1 edition of X-Ray Fluorescence Microtomography in Biological Applications found in the catalog.
by INTECH Open Access Publisher
Written in English
|Contributions||Ricardo T. Lopes, author|
|The Physical Object|
|Pagination||1 online resource|
X-ray fluorescence (XRF) is an analytical method that makes use of X-rays' interaction with target samples in order to determine elements present along with proportions or the overall elemental composition. This technique is non-destructive and entirely safe. A comparison of parametric and integrative approaches for X-ray fluorescence analysis applied to a Stroke model. Journal of Synchrotron Radiation , 25 (6), DOI: /S Valentin V. Lider. X-ray fluorescence by:
The X-ray fluorescence emission lines of the elements occur at characteristic energies, which are listed in the so-called “orange book”, otherwise known as the X-ray data booklet. The specific X-ray fluorescence lines for K and L edges are summarized in Figure by: Chapter 2: Principles of Radiography, X-Ray Absorption, and X-Ray Fluorescence • X-ray fluorescence is a method to understand the chemical and elemental constituency of the artifacts There is a multitude of applications: Analysis of coins, or metal materials, pottery techniques, paper & paintings. • Radiography is a method to study.
Synchrotron radiation, x-ray fluorescence, diffraction, tomography. Microanalysis of Materials Using Synchrotron Radiation Keith W. Jones and Huan Feng Building 90 1 A Brookhaven National Laboratory Post Office Box Upton, New York Applications Biological applications. A Practical Guide for the Preparation of Specimens for X-Ray Fluorescence and X-Ray Diffraction Analysis [Buhrke, Victor E., Jenkins, Ron, Smith, Deane K.] on *FREE* shipping on qualifying offers. A Practical Guide for the Preparation of Specimens for X-Ray Fluorescence and X-Ray Diffraction Analysis5/5(2).
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PDF | OnGabriela R. Pereira and others published X-Ray Fluorescence Microtomography in Biological Applications | Find, read and. X-Ray Fluorescence Microtomography in Biological Applications. By Gabriela R. Pereira and Ricardo T. Lopes. Submitted: December 7th Reviewed: April 18th Published: November 21st DOI: /Cited by: 1.
Examples of microtomographic studies are overviewed to present an outline of biological applications of X-ray microtomography.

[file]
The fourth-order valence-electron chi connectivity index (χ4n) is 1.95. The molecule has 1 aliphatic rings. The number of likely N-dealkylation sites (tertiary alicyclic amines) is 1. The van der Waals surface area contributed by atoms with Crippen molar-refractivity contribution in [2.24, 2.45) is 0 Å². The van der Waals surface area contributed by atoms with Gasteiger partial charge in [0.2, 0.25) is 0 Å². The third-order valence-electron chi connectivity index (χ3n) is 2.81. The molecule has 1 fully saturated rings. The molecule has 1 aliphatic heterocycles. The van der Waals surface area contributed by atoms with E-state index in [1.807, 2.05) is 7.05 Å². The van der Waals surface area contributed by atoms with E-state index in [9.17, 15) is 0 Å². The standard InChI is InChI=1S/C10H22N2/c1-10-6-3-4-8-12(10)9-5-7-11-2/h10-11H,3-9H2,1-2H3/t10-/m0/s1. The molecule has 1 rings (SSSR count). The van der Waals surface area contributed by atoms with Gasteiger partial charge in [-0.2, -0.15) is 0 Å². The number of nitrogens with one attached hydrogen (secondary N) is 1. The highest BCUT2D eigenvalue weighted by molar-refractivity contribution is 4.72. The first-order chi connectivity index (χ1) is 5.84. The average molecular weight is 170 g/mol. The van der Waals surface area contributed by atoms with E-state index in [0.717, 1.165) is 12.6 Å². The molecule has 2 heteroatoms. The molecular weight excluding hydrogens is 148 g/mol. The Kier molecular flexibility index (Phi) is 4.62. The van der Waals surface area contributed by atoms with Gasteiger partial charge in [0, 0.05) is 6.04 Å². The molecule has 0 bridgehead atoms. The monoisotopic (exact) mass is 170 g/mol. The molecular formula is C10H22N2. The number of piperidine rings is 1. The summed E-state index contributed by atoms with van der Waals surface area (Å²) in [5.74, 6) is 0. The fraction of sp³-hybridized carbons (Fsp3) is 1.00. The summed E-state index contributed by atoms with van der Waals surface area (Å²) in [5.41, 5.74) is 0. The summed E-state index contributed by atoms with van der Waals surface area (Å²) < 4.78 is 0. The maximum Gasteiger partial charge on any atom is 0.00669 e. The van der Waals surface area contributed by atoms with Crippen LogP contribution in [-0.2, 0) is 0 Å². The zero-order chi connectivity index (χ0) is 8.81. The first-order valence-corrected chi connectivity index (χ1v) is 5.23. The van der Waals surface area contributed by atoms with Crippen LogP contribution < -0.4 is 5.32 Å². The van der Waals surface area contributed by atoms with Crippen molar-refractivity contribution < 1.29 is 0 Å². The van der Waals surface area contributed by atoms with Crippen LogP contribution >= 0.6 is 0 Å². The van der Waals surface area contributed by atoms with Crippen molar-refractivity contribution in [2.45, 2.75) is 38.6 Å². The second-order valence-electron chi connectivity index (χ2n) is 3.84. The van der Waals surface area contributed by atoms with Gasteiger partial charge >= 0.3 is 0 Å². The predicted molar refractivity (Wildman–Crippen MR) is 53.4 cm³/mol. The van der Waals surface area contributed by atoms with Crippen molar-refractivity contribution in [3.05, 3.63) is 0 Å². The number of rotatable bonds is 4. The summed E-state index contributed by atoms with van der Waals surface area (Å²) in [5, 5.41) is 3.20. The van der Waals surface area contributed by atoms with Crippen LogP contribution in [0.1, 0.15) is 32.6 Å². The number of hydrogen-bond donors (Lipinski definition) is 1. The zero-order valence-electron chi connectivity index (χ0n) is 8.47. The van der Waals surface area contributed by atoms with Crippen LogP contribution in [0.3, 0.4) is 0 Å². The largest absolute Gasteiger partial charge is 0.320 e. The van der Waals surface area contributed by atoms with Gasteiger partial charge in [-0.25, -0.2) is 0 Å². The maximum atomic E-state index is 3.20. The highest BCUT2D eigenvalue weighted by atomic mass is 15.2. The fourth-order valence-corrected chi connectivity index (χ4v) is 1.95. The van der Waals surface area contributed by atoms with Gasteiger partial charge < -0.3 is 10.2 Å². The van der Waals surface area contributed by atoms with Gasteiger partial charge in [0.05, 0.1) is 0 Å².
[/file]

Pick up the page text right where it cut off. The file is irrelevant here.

In the last section, we give perspectives of X-ray microtomography in biology as the convergence of sciences in X-ray optics, biology, and structural analysis.
Microtomography in practice Cited by: microtomographic studies are overviewed to present an outline of biological applications of x-ray microtomography.
In the last section, we give perspectives of x-ray microtomography in biology as the convergence of sciences in x-ray optics, biology, and structural analysis.
Microtomography in practice X-ray visualization of biological. Fully revised and expanded by 30%, X-Ray Fluorescence Spectrometry, Second Edition incorporates the latest industrial and scientific trends in all areas.
It updates all previous material and adds new chapters on such topics as the history of X-ray fluorescence spectroscopy, the design of X-ray spectrometers, state-of-the-art applications, and X Cited by: An X-ray fluorescence (XRF) spectrometer is an x-ray instrument used for routine, X-Ray Fluorescence Microtomography in Biological Applications book non-destructive chemical analyses of rocks, minerals, sediments and fluids.
It works on wavelength-dispersive spectroscopic principles that are similar to an electron microprobe. However, an XRF cannot generally make analyses at the small spot sizes. X-ray fluorescence (XRF) is the emission of characteristic "secondary" (or fluorescent) X-rays from a material that has been excited by being bombarded with high-energy X-rays or gamma phenomenon is widely used for elemental analysis and chemical analysis, particularly in the investigation of metals, glass, ceramics and building materials, and for research in.
X-ray fluorescence microscopy of biological samples. Development of metallomics, defined as a field of research activities aimed at the understanding of the molecular mechanisms of metal-dependent life processes has blossomed in recent years with development of new techniques for metal detection and quantification (Mounicou et al., ).Among them are sensitive mass Cited by: Biological applications of X-ray microtomography: imaging micro-anatomy, molecular expression and organismal diversity Brian D.